The Falcons typically win games on the ground. The triple-option rushing attack has been known to give defensive coordinators (or defensive coaches) headaches. San Diego State head coach Rocky Long (inventor of the 3-3-5) said that the option is "the only offense in the world on the chalkboard you cannot stop." Additionally, former Notre Dame head coach and current New Mexico Lobos head coach Bob Davie said, "I know that in all my years at Notre Dame, without a doubt, not even close, the toughest weeks [of preparation] were the weeks you played [Air Force]."
Michigan defensive coordinator Greg Mattison noted that the one the reasons Michigan's defensive line struggled against Alabama was because they failed to use perfect technique, saying, "We're not good enough right now to do anything other than play in perfect technique." So, naturally, when the question of Air Force (a highly-disciplined team the relies foremost on technique) came up, Mattison acknowledged the challenge:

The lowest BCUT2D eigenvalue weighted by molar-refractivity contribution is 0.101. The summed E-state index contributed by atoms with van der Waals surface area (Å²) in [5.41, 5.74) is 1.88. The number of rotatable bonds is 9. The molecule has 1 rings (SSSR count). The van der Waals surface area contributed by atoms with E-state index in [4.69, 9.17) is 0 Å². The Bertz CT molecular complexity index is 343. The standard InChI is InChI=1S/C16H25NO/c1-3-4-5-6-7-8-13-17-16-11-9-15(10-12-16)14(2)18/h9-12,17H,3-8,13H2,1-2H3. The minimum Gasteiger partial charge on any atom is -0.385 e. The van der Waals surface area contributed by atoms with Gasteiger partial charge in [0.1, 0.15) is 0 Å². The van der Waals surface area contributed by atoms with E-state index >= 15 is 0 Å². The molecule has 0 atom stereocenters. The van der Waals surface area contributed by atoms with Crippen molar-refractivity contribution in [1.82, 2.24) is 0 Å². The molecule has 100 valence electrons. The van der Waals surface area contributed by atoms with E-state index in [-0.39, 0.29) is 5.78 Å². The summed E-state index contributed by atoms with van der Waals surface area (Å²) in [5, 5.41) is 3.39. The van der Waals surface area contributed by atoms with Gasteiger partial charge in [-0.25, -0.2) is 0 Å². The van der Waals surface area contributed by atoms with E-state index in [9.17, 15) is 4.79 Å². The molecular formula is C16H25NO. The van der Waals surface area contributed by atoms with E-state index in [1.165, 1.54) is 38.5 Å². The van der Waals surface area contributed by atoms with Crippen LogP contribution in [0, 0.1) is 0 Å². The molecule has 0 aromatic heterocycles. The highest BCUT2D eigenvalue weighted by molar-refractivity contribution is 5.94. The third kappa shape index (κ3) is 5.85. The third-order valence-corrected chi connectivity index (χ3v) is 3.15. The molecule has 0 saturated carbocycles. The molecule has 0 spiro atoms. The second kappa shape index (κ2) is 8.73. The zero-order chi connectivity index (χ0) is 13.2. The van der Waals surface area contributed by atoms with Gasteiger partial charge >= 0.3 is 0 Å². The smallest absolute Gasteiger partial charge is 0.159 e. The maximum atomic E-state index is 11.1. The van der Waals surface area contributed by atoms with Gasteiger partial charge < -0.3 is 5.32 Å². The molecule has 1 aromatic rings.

As a coach, I'll be dead honest with you. This is an offense that put [up] 500 yards of rushing. I don't care who you're playing, 500 yards is a lot of yards. ... Playing a wishbone, first of all, makes you be unbelievably sound at technique and assignment, and if [the defensive players] slip up one time, it can be a big play. So, that's a concern. That's what our players understand going into this game. Plus, you're playing an academy. They play extremely hard. I've played against the academies eight or nine times now, and every time you play against them, you just leave with the utmost respect. We're going to have to bring our A-game on defense. There's no question.